Survey USA conducted general election polls in a number of different battleground states using different president-vice president combinations, and found that when the Democratic nominee is paired with the former Senator for North Carolina, the result is an incredibly popular team. . . The results give Obama/Edwards double-digit leads in states like New York, Missouri, Oregon, Washington, Wisconsin, Iowa, Ohio, Virginia, Pennsylvania, New Mexico, and California. That could mean a landslide for Democrats in November, especially considering the competitive nature of national contests in Pennsylvania and Ohio in recent years. . . And typically red states like Nebraska would also go to the Democrats in a squeaker. . . Despite the potential success of a ticket that uses his name, Edwards has maintained that he's not interested in running for vice president a second time, including a recent reiteration of that sentiment this week. Eyes on Obama

A former software sales manager for Election Systems & Software, the largest voting machine company in the country, has been named county elections administrator for Fort Bend County in Texas. According to a local news report, John Oldham had been regional sales manager, account manager and Illinois state manager for ES&S, which is based in Nebraska. More recently he had been an independent contractor for both ES&S and various election jurisdictions. The county does not currently use ES&S machines. Instead it uses touch-screen DRE machines made by Hart InterCivic, a Texas company. Oldham is replacing the previous elections director, J.R. Perez, who abruptly resigned in March after clashing with county commissioners over the Hart InterCivic machines. According to the news report, Perez had wanted to get rid of the $4 million Hart machines in favor of machines that would produce a paper trail. Wired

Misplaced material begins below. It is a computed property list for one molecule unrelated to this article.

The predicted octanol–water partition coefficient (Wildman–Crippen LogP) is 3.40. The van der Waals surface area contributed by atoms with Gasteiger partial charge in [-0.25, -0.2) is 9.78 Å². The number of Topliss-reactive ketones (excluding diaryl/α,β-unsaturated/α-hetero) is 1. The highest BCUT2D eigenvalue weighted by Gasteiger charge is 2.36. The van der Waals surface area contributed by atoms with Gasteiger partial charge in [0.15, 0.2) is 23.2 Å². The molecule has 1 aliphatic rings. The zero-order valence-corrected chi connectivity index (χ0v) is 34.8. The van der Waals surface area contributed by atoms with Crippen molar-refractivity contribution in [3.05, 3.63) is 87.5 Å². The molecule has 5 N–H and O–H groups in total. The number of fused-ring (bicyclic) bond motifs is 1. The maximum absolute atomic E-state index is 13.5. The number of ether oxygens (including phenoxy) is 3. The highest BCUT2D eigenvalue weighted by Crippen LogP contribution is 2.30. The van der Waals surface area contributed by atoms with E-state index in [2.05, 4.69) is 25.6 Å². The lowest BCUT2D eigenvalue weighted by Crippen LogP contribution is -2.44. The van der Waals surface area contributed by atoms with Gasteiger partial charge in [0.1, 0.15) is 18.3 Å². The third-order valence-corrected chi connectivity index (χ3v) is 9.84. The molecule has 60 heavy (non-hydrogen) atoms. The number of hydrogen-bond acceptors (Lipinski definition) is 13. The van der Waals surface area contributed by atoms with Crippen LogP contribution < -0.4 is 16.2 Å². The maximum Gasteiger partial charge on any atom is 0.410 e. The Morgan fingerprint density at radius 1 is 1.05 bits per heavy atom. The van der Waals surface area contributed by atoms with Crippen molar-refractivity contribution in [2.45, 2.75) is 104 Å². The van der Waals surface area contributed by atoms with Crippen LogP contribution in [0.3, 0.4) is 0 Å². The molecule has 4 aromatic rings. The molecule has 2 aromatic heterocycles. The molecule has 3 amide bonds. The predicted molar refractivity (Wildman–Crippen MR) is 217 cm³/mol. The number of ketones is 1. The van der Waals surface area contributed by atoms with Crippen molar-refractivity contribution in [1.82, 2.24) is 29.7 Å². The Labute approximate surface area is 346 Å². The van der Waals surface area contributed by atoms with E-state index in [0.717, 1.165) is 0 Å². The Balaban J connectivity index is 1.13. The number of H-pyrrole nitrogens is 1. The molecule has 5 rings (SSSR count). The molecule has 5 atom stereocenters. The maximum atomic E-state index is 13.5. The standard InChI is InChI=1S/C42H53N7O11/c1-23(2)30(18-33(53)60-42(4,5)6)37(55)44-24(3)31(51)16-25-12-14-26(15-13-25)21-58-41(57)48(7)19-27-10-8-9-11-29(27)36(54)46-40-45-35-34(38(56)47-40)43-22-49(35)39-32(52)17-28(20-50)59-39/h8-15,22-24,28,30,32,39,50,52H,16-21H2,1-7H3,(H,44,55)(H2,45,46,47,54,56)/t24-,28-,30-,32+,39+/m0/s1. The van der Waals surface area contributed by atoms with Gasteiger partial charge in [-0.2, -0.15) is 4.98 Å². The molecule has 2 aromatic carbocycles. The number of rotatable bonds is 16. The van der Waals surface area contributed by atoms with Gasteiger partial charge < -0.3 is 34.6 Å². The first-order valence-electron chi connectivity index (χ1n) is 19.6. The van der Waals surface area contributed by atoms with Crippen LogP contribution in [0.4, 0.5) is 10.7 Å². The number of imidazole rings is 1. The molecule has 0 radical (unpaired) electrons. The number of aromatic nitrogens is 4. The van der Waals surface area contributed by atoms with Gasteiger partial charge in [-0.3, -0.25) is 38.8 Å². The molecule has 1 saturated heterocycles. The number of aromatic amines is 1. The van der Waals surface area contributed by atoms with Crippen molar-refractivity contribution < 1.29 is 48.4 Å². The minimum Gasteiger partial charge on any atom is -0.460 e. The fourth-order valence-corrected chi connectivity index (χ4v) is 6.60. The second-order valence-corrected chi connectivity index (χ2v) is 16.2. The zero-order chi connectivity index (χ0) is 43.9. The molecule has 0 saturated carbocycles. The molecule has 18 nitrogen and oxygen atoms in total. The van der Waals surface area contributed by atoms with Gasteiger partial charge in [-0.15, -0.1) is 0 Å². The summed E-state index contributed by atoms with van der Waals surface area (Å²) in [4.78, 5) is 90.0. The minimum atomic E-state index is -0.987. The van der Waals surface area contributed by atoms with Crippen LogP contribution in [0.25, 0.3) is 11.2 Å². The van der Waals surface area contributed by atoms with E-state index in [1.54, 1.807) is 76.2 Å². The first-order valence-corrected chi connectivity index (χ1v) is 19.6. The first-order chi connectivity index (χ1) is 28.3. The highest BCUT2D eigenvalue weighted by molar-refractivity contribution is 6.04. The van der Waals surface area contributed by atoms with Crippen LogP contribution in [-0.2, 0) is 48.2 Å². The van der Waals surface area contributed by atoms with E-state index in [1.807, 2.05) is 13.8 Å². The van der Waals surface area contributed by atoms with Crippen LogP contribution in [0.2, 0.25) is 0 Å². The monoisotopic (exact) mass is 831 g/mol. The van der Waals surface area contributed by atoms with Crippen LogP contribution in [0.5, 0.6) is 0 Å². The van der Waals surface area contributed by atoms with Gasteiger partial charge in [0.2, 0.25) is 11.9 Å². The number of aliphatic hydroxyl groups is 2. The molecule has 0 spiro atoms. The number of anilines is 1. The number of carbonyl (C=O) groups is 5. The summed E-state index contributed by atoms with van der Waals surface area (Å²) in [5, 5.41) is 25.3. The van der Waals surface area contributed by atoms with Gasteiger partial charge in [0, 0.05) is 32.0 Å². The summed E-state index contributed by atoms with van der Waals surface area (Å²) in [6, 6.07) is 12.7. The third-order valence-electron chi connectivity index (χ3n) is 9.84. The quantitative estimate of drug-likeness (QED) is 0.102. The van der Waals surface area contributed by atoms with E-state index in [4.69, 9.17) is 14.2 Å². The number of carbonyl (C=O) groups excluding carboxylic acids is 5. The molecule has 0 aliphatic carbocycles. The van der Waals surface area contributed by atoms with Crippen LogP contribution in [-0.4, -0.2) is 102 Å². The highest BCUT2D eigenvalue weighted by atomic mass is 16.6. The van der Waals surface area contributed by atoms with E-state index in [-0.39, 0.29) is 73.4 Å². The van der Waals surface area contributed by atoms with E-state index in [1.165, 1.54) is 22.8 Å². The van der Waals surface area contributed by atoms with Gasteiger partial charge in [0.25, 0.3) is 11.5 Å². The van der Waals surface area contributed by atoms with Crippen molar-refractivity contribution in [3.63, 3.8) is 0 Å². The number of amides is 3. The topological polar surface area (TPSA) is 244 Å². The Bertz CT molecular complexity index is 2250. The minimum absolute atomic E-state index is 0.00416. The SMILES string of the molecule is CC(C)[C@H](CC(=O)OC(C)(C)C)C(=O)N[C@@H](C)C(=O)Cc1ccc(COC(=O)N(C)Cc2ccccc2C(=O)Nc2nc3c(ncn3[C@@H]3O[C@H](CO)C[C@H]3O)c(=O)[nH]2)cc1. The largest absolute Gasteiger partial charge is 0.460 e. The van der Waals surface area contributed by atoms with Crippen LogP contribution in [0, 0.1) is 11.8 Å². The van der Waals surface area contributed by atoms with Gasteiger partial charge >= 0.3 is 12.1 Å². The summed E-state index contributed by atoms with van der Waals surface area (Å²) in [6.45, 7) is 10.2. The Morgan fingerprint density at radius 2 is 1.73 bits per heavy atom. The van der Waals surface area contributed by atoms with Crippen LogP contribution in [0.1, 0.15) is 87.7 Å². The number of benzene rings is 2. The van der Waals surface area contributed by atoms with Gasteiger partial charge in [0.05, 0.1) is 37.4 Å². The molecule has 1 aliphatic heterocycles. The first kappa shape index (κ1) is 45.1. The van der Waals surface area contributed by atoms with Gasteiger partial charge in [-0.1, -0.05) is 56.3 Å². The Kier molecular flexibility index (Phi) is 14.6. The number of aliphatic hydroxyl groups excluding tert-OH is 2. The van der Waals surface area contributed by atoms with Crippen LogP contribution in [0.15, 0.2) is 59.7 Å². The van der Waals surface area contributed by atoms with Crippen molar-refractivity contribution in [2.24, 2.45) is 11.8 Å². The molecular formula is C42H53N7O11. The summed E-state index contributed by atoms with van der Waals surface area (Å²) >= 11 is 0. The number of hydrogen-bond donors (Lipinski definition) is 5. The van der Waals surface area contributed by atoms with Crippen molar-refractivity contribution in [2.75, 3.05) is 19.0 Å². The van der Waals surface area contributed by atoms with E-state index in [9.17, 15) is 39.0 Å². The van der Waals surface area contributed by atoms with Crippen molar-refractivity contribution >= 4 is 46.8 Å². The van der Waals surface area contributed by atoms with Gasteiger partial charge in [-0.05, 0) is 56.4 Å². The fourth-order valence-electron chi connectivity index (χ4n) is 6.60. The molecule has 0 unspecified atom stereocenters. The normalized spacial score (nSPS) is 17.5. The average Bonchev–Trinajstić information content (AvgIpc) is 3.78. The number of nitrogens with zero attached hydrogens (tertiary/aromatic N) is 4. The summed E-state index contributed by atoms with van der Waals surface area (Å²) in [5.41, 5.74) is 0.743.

NOTE: You can post your comments on any of the above stories by going to our Undernews site and searching for the headline. Once posted, a copy is immediately mailed to the Review and we pick some of the most interesting to publish here.

- - Johnson an old floorwalker/pr guy for Dayton's Dept. Store in Minneapolis before becoming Mondale's body man and rest is history. . only slightly more sleazy and horrendously (two great career triumphs: managed Mondale in '84; behind scenes Kerry in '04) less intelligent than Holder, who at least can run a pardon scam when he's ordered to. . . as Frederic March the fatherly Admiral says of Bill Holden as he flies off the carrier deck in The Bridges at Toko-Ri.... "Where do we find such men?" - Roger


- - I am responding to today's Undernews because I assumed that you were either footing your statistical data -- comparing "hits" with "actually read" numbers -- or that you were checking on the vision, or state of senility, of a selected sample of readers. In either case, I instinctively sensed that it was a test and that I had better pass it. For the record, then, it appears from my records that we have two editions of the "Undernews" with the same date: 4 June 2008.